Posted by on August 02, 2010 in Blog

Much has been made of the controversy surrounding the building of an Islamic cultural center (which would include a mosque) in lower Manhattan. While anti-Muslim groups have caused a stir regarding the building of mosques anywhere and everywhere in the country, the controversy surrounding this particular Islamic community center gained national attention due to its proximity to ground zero (only a few blocks away).

The merits of the case are pretty straight forward: it is perfectly legal for the Islamic center to be built there, and it would be a clear case of religious discrimination (a violation of religious freedom) for the city government to obstruct the building of this cultural center because of its Muslim character. As such, New York City Mayor Michael Bloomberg took a principled stand against any attempt at obstructing the project, stating that "government should never, never be in the business of telling people how they should pray or where they can pray." He further added, "Everything the United States stands for and New York stands for is tolerance and openness."

Mayor Bloomberg’s logic is what prevailed on May 25, when Manhattan Community Board approved the plans to build the community center by a vote of 29 to 1. However, opponents to the project adopted a different strategy and attempted to get a historical landmark designation for the building that is being torn down to make way for the newcenter. Last month, the Community Boards Landmark Committee voted 6 to 1 in opposition to granting landmark status to the building in question, giving supporters of the Cordoba Initiative a boost. And we expect that it will also be sound reasoning that will prevail tomorrow when the New York City Landmarks Preservation Commission takes the final vote on the landmark status question created just to derail the project. In sum, the obstructionist efforts have failed and the community center is expected to move forward.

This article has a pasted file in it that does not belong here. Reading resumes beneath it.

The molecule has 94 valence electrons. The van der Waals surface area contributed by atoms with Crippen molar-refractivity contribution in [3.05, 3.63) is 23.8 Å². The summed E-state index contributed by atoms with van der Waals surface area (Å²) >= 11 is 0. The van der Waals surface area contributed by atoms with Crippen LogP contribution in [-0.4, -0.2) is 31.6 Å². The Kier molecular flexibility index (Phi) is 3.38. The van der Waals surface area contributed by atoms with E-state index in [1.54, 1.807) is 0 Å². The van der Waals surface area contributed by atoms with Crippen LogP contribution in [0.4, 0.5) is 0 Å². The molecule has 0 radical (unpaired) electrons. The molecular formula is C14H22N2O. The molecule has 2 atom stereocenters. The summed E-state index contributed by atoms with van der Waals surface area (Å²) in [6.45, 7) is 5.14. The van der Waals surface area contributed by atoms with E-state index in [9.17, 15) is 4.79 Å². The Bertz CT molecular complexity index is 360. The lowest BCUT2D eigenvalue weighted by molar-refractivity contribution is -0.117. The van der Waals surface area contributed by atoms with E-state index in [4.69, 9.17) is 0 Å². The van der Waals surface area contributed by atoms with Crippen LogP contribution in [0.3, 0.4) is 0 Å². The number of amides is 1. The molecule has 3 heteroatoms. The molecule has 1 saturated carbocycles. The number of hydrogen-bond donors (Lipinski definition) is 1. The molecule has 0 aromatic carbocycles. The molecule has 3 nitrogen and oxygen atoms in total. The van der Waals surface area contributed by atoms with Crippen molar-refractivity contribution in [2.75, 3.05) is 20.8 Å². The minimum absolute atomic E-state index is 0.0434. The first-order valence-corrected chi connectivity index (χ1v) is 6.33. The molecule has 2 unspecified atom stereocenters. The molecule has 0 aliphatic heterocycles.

Nevertheless, anti-Muslim groups continue to vehemently oppose it. Since only those who equate Islam with the actions of the 9/11 terrorists can logically deem it offensive for an Islamic center to exist near ground zero, opposition to the center was confined to the typical bigoted fringe circles until leading Republican presidential contenders afforded them legitimacy by joining the anti-Muslim chorus.

Republican Presidential Hopefuls Weigh In

Earlier, former Republican Vice-Presidential Candidate Sarah Palin, who generated a lot of excitement among conservatives with the speculation of a 2012 Presidential run, suggested on twitter that the Islamic center proposal is a “provocation” which “stabs hearts.” Instead of emphasizing her misguided message, media attention focused on Palin’s invention of a word in her statement, which called on “peaceful Muslims” to “refudiate” the proposed center.

Not to be outdone by Palin, former Speaker of the House Newt Gingrich, who described himself as “serious” about running for President in 2012, decided not only to capitalize on the misguided sentiment in opposition to the proposed Islamic center, but took the senseless rhetoric to a whole new level. Gingrich argued that the proposal to build the center was part of an "Islamist cultural-political offensive designed to undermine and destroy our civilization." He attempted to support this bizarre allegation by piecing together an elaborate conspiracy theory surrounding the initial name proposed for the center: